The Sweetness of Life(5)

By: Kathryn Andrews

“Sorry, my head’s all over the place and now we have this Food Network Magazine project, too.” I shove a detailed list of requests and requirements for the next two weeks across the desk to him, grab a piece of bourbon bacon pecan brittle, and contemplate moving the plate so Kyle doesn’t eat any. Yeah, I know it’s a dick move, but I can’t help it—it’s one of my favorite things.

“I understand; you don’t need to explain it to me.” He picks up the list and scans it. “But this is going to be good for us.” His look is somber, but his eyes give away the hopefullness he feels. The last few months have been difficult for both of us.

“Well, it’s this or you lose your job.” I grin to try to lighten the mood, but he just snorts and shakes his head. “This is going to be good for us, and I know it’s going to boost sales. This winery has been in my family for over a hundred years, and I won’t be the reason it collapses. Short of selling my soul to the devil, I’ll do anything.”

“So, what time does the circus roll into town?” Kyle asks, pushing the paper aside smirking as he steals a piece of the brittle. I’m on to him, and this is his passive way of getting me back for that comment.

“I’m not sure. There was a message on my office line this morning saying the Charleston chef will be here sometime later today, and the crew isn’t showing up until tomorrow morning. We’re supposed to help them get settled, and our first interview is at noon.” I wish they had left a full name for the chef. After a quick Internet search, I came up empty handed. Apparently, Leigh is a common name in Charleston, and I can’t help but wonder if they tried to search the winery.

“Girl? Guy?” Kyle grabs a bottle of water he’s placed on my desk and takes a gulp.

“Girl.” Palming the football, I toss it into the air and catch it. “All they told me is that her name is Leigh.”

“I hope she’s hot.” My eyes lock on to Kyle’s. He raises his eyebrows, nods his head and smiles as if that’s the best idea ever. Kyle is five years older than I am, and he gets out even less than I do. He lives and breathes the winery.

A laugh breaks free from me and echoes around the office. “I seriously doubt it. This chick eats for a living. Who do you know that’s a hot chef?”

“Come on! There’s Katie Lee, Giada, Cat Cora, and besides, what do you have against big love?”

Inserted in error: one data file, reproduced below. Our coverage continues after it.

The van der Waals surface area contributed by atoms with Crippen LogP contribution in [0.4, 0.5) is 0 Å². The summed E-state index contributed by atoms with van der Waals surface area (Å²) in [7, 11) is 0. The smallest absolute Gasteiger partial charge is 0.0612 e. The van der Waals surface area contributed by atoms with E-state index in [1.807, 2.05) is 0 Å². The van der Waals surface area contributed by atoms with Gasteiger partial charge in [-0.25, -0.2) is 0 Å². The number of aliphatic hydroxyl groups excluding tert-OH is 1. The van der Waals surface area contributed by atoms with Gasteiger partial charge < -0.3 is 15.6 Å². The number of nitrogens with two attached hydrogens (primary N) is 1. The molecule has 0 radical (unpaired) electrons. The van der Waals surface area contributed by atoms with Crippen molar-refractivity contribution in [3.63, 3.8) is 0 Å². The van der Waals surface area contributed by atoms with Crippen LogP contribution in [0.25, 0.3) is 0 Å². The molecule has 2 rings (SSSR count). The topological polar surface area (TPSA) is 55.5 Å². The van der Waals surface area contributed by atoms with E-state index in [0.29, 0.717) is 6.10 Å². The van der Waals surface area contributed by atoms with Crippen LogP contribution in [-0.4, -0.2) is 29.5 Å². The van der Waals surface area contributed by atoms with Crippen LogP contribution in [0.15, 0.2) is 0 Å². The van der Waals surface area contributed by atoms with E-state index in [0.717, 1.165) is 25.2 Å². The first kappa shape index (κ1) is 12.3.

“Okay, I’ll give you those three. Three. And nothing—I love them all shapes and sizes, but you know as well as I do that I don’t have time for a girl. Plus, a girl brings gossip, bad media, and we need every word to be positive.” After Elaine, my ex-girlfriend, and I broke up, I threw myself into taking over the winery. I’ve been so consumed with running it and trying to keep it afloat, it seems I haven’t had time for anything or anyone else. The smile slips from his face, and he pinches his lips together.

Another car door slams, and my look is dragged back out the window to see the woman walking away from the passenger side of the car and toward the tasting room. She appears average height and build, blonde hair, and she’s wearing a loose shirt, tight jeans, and heels. Heels. No one wears heels out here unless there’s an event—or is a salesperson. Our winery is a farm winery. The girl stumbles as her heels sink into the gravel walkway, and she drops her big fancy bag. I’m immediately annoyed. I don’t have time to deal with any solicitors today.

“Do you know who that is?” Kyle asks, following my gaze outside.

“Nope, but whoever she is, she doesn’t belong here, not today at least.” Together we watch her walk up the stairs and through the door.

“All I’m saying is if you have to spend two weeks with someone, it would be nice if she was hot.”

“I can’t argue with you there, but still. No girls.” People have seen enough of my face. They don’t need to see it anymore, and quite honestly, I don’t need the headache of it all.

I am a football player, or I should say was. My whole life has been about farming this land and playing football. There was no question—ever—whether I would take over the vineyard; it was just a matter of when. I wish I could have played in the NFL a little longer—it’s a sore subject for me, very sore—but my time was up. One injury too many, and I had to graciously accept defeat, hang up my helmet, and say goodbye. At twenty-seven, I bought out my father’s ownership of the winery so he and my mother could retire and travel the world, and here I am. I really do love it, which is what makes this all bittersweet.